A person familiar with TRI Pointe Homes' and Barry Sternlicht-led Starwood Capital negotiations to pay an average of around $100,000 per lot for the Weyerhaeuser portfolio of five home building operations, with 27,000 lots said last night, "I think it's going to get done."
The Wall Street Journal's Kris Hudson and Dana Mattioli report on the back of an earlier Reuters report that TRI Pointe is indeed the leader in the clubhouse to land one of home building's biggest prizes this year.
TRI Pointe Homes Inc., the West Coast home builder controlled by Barry Sternlicht's Starwood Capital, is in the late stages of negotiating to buy Weyerhaeuser Co.'s home-building unit for roughly $2.7 billion, according to a person familiar with the talks.
If the deal is completed, TRI Pointe would become one of the 20 largest home builders in the U.S. The price under consideration well exceeds the Weyerhaeuser unit's book value of more than $1.7 billion, according to ISI Group analyst Stephen East.
Rival bidders included Brookfield Asset Management Inc.'s Brookfield Residential and Meritage Homes Corp. Representatives of Weyerhaeuser and Starwood Capital declined to comment on the sale process. TRI Pointe Chief Executive Douglas Bauer didn't return calls seeking comment.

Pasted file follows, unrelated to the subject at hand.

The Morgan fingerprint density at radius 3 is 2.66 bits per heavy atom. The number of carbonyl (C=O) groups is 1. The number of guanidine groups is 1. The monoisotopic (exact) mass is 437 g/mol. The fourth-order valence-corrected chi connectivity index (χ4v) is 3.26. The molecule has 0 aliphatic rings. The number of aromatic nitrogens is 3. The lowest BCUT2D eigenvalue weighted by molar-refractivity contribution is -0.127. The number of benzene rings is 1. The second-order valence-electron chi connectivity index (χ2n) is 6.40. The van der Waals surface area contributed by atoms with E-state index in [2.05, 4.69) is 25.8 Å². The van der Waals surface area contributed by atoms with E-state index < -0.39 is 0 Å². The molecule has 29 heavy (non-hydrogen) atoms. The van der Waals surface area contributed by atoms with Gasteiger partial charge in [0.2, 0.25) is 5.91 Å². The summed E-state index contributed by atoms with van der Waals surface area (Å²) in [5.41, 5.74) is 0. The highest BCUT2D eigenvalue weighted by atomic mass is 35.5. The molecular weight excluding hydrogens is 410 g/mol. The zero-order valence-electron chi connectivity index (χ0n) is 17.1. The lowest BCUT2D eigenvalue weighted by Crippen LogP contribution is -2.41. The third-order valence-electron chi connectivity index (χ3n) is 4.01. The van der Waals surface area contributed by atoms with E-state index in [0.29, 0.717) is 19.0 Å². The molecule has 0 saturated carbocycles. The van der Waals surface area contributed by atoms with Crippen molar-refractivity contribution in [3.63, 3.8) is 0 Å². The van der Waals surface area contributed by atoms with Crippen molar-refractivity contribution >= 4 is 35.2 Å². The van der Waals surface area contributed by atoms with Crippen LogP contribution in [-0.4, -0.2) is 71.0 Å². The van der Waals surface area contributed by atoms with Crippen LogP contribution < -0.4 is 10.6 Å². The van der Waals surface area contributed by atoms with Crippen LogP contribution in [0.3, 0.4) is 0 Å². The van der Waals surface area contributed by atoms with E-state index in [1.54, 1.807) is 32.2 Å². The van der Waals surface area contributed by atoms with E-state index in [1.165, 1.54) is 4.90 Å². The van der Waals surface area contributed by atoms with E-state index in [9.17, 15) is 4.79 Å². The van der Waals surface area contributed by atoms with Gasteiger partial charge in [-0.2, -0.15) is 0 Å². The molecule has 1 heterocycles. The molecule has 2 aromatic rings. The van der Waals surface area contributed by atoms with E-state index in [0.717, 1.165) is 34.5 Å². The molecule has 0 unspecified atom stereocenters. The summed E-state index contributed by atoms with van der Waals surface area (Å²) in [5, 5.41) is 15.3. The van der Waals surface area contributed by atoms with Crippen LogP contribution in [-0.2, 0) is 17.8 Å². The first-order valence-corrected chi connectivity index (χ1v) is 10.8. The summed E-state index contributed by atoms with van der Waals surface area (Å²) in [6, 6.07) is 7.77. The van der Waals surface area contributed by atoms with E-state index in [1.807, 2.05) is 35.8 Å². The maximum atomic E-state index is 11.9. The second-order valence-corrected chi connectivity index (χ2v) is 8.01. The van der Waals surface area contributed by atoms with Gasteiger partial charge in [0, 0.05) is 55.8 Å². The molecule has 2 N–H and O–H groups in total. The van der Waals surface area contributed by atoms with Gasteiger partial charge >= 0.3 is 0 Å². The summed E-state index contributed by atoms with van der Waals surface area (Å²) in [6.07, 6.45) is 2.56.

The outcome is still in limbo. What's certain, though, are that this deal contains themes, challenges, and insights that belie a series of shocks and headwinds external to residential real estate's slow but sure cyclical resurrection.
Next, bone up on the TRI Pointe story, which is no ordinary "minnow devouring the shark" story. It would be incorrect to call a home building operation whose leading stakeholder is Barry Sternlicht's Starwood Capital a minnow. Here, here, and here are deep backgrounders into how TRI Pointe came to be the power that it is today, on a fast-track to one of home building's top 15 national companies.
We'll explore a series of key questions, themes, and insights here in this space with a couple of updates during the course of this morning and afternoon.